October 2012

Clive Lamb

Food for Thought | by Clive Lamb


Specialization Creates a Niche in the Salon Industry

Most of the professional world has gone "specialized" -- Doctors, lawyers, accountants as well as a host of other professionals.

How does this relate to our industry?

Specialization raises standards in the salon industry when incorporated properly. To be successful you need to elevate your standards to be the very best. You must stand above the rest by setting a higher standard for your work through better quality advanced education.

Specialization creates a niche that can set you apart from your competition.

I once heard a hairdresser say that the only reason salon owners "go departmentalized" is to make it more difficult for hairdressers to take their clients with them when they leave a salon.

What a ridiculous attitude. It's about raising the bar for quality and professionalism. If we are going to keep up with professionals in other industries, specialization is important.

Although there will always be a need for professions that are non-specialized, when I want the very best level of expertise I go to a specialist. If I need surgery, I go to a doctor who is a specialist in that area. When I have problems with my landlord, I go to a real estate attorney; I want the BEST.

Think about it from a practical standpoint. With fashion moving at such a frantic pace, it's nearly impossible to even keep up with the ever-changing trends, much less be an expert on them.

Cutting and color are so different from an intellectual and visual standpoint. They even challenge different sides of the brain. Very few of us have the capacity to be experts at both.

I primarily cut and style hair but in the past have taught color. Although I have a very good understanding of color, I don't specialize in it. Why? Because early in my career I was fortunate enough to partner with a colorist named Shaun McCarthy who trained under Annie Humphreys at Vidal Sassoon, taught at Sassoon Academy and went on to run the entire color department at Jingles in London.

His expertise in color is second-to-none. His legacy remains intact even today as our colorists go through the same training processes that he developed years ago. Why would I do color services when my clients could go to one of my colorists who have been trained at an equally high level and have more experience because that is their specialty? I would be doing them a disservice. We want our clients to get the very best we can offer in all areas.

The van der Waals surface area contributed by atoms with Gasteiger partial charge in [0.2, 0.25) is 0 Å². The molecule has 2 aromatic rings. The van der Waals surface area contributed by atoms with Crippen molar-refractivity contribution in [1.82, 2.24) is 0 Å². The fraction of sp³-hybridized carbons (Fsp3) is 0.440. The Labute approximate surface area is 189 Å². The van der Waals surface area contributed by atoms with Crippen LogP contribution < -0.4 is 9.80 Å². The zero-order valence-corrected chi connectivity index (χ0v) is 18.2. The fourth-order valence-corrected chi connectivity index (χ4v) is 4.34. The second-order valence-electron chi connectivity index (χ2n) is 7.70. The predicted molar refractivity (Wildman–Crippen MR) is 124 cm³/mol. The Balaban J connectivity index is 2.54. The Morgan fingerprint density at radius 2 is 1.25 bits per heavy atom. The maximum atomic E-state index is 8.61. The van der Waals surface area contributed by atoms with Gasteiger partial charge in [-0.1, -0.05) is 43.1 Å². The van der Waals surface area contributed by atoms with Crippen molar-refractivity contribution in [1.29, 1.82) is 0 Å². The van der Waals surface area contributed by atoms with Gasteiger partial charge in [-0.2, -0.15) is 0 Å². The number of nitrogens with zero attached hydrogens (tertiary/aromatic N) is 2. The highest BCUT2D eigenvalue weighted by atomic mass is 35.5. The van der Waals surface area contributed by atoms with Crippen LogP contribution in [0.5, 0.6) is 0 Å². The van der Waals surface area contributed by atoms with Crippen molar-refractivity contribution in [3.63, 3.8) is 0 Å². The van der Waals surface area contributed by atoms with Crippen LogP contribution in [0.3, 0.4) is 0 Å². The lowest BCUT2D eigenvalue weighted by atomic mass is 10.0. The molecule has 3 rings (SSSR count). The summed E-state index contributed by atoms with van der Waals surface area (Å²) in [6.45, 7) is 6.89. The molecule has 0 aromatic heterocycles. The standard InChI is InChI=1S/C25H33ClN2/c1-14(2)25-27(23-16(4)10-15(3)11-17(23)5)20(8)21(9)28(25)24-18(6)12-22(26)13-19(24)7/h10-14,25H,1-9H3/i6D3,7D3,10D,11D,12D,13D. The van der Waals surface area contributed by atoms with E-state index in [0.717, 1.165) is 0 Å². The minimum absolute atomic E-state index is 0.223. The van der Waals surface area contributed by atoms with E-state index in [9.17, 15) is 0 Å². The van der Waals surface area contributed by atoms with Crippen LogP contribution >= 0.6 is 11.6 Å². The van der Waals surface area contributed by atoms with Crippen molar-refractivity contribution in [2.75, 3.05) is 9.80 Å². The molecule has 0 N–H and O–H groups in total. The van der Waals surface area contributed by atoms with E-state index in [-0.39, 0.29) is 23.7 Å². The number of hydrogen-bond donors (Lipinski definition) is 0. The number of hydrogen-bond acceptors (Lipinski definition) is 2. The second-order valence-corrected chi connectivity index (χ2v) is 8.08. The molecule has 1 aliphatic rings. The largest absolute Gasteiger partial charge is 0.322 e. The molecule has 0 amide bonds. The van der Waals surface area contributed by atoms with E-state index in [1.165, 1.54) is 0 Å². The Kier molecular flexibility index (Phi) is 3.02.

At my salon, we train our people from scratch. You can specialize in cutting and styling or you can become a chemical tech (colorist). The training is intense for both. Colorists usually progress quicker at first, as there are fewer techniques to learn upfront, but it takes longer to master the art of color formulation. As a cutting/stylist specialist, there are literally thousands of techniques (or combinations of techniques) that MUST be mastered before you are ready to work on the floor as a stylist.

In the end, the training equals out as it can take years for a colorist to gain the experience needed in formulations to be considered an expert. Experience is the key.

When you are specialized, you gain experience quicker because you are dealing with a smaller niche of the business.

Specializing in cutting/styling or color definitely raises the level of professionalism and quality and creates a niche that can set you apart from the rest. But, what about those people that prefer to do both cuts and color? Does this mean that it's unprofessional or not good? NO! It's just a preference.

If you're busy and your clients are happy — well done! You have found your niche.

So, who makes more money -- stylists or colorists? In my salon we have more stylists than colorists. The colorists get busier faster because the stylists are feeding them their clients. But when the stylists are fully-booked, they make as much, or more than the colorists. In my experience, if you are good, and in demand, you can charge what the market allows and your stylist/colorist earnings will even-out.

This brings me back to my favorite point: Why is it the average hairdresser in the US makes between $26,000- $28,000?

It's up to each of us to learn from other industry leaders and professionals. Whether it's specialization, education, customer service or recruiting, there is much to be learned from those that do it best. Study what other successful companies do. Incorporate those things (big or small) into your business. Challenge yourself and your team. Expect excellence.

Clive Lamb owns and operates Clive and Co., a modern, thriving salon based in Dallas, Texas. In addition, Clive was appointed Chairman of the Texas Cosmetology Advisory Board in 2006, a position he held for five years. Clive has over 30 years of international exposure to the vast and constantly evolving hairdressing industry.